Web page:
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Bat Bites and Rabies
What's the Problem?
Rabies is a fatal but preventable viral disease of mammals that is most often transmitted through the bite of a rabid animal, such as a bat, raccoon, skunk, fox, dog, or cat. (Twice as many cats are diagnosed with rabies as dogs, because cats are not vaccinated as regularly as dogs.) Early symptoms include fever, headache and general malaise. As the disease progresses, the following neurological symptoms may appear: insomnia, anxiety, confusion, agitation, difficulty swallowing, hallucinations, excessive salivation, paralysis, hydrophobia (fear of water), or agitated behavior. Patients may also experience classic symptoms of pain or numbness at the site of the bite.
Who's at Risk?
Anyone who comes in contact with a bat is potentially at risk for rabies. Bats roost in urban and rural areas—attics, abandoned buildings, sheds or barns, trees and even on the ground.
Since 1980, 22 of 25 human rabies cases acquired in the United States were caused by a rabies virus identical to the rabies virus from bats. It is estimated that approximately 20,000 to 40,000 people per year in the United States receive rabies vaccine after a possible exposure.
Can It Be Prevented?
Yes. Rabies is always fatal once symptoms appear, but it is 100% preventable when rabies vaccine is given promptly and appropriately after a suspected exposure.
Bat bites are difficult to see and may not be felt. As a result, some people may not realize they have been bitten and therefore not seek medical treatment. Furthermore, because many people do not know that bats can carry rabies, they may delay seeking medical care until symptoms appear several weeks or months later. At that point, it's too late—there is no chance for survival.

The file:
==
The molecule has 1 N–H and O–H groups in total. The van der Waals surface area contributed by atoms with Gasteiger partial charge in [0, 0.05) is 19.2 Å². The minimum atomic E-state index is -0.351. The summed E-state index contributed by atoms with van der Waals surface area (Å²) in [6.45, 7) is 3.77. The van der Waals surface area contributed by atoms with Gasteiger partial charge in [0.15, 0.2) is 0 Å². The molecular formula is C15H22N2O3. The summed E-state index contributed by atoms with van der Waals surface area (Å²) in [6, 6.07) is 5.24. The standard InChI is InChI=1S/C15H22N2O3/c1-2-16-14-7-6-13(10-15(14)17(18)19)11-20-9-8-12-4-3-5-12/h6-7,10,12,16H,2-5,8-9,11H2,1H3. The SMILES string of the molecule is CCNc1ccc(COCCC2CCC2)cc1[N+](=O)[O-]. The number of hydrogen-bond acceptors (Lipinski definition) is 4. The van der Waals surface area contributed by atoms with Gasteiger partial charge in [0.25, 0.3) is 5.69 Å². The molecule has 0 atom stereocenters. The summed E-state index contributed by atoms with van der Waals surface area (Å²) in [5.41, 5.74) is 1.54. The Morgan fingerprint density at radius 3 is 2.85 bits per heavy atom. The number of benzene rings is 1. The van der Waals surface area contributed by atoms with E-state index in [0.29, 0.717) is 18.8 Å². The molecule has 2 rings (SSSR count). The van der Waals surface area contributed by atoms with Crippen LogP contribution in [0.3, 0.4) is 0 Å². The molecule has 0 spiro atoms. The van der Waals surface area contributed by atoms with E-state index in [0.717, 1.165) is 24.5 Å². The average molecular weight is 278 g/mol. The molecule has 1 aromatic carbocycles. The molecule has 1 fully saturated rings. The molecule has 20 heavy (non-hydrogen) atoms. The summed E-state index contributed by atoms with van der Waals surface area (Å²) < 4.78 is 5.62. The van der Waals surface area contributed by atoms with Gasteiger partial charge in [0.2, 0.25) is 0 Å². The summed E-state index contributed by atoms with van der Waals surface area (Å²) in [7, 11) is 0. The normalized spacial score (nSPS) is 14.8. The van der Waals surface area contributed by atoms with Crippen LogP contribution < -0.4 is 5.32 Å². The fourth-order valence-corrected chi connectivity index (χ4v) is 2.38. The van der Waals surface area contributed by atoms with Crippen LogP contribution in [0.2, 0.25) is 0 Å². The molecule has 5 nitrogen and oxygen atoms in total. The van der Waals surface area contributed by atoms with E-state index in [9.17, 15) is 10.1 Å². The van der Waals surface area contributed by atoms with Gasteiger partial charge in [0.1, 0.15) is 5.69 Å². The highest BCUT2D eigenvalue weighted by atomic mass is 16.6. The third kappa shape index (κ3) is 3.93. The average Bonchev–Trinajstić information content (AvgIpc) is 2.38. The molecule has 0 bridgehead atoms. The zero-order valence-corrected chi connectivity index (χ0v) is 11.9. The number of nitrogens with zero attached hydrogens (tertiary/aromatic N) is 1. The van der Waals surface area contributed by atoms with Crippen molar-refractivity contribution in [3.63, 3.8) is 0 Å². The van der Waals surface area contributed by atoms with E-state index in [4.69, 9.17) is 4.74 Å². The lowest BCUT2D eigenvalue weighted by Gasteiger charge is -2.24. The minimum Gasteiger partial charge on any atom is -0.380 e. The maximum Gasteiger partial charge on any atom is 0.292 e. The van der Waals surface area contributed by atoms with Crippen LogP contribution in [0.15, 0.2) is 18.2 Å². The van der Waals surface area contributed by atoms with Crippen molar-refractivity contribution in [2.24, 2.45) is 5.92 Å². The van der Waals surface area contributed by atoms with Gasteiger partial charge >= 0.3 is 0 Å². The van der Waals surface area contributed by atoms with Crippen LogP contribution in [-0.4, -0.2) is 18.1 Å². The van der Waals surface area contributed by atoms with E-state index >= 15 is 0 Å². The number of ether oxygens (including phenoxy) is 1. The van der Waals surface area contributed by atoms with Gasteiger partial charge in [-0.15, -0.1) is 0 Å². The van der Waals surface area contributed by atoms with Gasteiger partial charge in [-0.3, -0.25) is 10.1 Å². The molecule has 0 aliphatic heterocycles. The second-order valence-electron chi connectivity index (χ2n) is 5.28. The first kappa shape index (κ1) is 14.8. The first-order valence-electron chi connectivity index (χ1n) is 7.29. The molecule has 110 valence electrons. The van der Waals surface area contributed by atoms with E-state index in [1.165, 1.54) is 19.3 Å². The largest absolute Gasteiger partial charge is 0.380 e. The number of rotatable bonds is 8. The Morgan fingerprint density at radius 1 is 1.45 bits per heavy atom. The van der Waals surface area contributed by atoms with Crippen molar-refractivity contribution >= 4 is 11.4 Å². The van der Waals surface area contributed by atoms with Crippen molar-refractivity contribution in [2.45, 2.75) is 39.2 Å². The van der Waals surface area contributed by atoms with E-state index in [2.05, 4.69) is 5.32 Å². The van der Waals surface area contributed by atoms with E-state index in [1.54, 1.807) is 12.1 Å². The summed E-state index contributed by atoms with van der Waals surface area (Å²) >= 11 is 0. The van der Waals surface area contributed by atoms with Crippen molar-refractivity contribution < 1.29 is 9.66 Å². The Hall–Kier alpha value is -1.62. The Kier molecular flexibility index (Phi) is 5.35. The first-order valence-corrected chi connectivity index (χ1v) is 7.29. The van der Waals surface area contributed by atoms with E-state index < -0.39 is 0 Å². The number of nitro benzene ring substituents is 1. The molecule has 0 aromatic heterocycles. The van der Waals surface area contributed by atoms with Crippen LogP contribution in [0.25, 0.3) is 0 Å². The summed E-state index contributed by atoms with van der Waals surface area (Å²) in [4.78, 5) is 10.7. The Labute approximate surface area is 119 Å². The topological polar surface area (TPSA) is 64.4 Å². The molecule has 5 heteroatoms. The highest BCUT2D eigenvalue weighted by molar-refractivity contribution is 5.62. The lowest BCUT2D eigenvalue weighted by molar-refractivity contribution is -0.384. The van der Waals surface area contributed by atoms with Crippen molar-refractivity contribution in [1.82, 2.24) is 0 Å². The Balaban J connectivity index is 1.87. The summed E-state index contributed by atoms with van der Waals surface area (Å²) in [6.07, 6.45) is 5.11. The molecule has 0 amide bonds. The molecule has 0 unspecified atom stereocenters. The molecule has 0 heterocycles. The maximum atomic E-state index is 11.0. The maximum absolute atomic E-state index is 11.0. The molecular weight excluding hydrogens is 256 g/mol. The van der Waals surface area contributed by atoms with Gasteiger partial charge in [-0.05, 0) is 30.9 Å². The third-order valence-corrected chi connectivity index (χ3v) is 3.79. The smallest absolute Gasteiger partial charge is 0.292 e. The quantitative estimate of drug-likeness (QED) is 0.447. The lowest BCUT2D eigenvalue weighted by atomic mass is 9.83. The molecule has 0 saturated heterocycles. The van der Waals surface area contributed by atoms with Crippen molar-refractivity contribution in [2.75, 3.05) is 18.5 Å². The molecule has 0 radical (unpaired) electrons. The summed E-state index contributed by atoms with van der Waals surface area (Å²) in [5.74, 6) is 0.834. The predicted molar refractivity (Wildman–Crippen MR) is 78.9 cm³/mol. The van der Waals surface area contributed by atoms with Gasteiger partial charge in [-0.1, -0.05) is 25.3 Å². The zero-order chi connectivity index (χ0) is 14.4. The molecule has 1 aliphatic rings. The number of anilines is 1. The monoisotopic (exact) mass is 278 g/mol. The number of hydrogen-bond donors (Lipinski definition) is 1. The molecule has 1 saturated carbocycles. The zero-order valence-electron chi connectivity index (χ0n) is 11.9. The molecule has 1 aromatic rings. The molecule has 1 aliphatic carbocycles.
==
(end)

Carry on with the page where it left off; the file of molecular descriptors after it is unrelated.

Tips for Scripts
- INFORM viewers that bats (as well as other wild and domestic animals) can carry rabies. Do not allow bats or any other wild animal in your home.
- TEACHchildren never to handle or pet unfamiliar animals, wild or domestic, even if they appear friendly. Do not handle any bat, even if it appears healthy.
- EDUCATE viewers to wash any bite wound thoroughly with soap and water and seek medical attention IMMEDIATELY, even in the absence of an obvious bat bite.
- ADVISE viewers they should not dispose of bats before having them tested for rabies. Testing the bat can decrease the number of unnecessary rabies vaccinations and ensure exposed individuals are treated.
The parents of a young child are awakened at night by strange noises in their child's bedroom. They find a bat behaving strangely: not hiding, making strange noises, having difficulty flying. The parents kill the bat and awaken the child. They find no evidence of a bite or scratch from the bat, and the child reports no contact with or bite from the bat. The father saves the bat in the freezer, "just in case." A few weeks later, the child becomes very ill, with fever and flu-like symptoms. The distraught parents rush the child to a nearby hospital emergency room where they are asked about contact with animals. The parents tell doctors about the bat; the doctors suspect rabies. After consultation with the state health department, the doctor seeing the child asks the parents to bring in the bat. It tests positive for rabies and the parents are told their child will not survive.
Alternative Ending: Being cautious, the parents take the child to a hospital emergency room immediately after finding and trapping a bat in the bedroom. Doctors consult the state health department; the bat is tested for rabies and found to be rabid. Rabies shots are administered (vaccine and immune globulin immediately) and four additional doses of vaccine are given over the next month. The child recovers.
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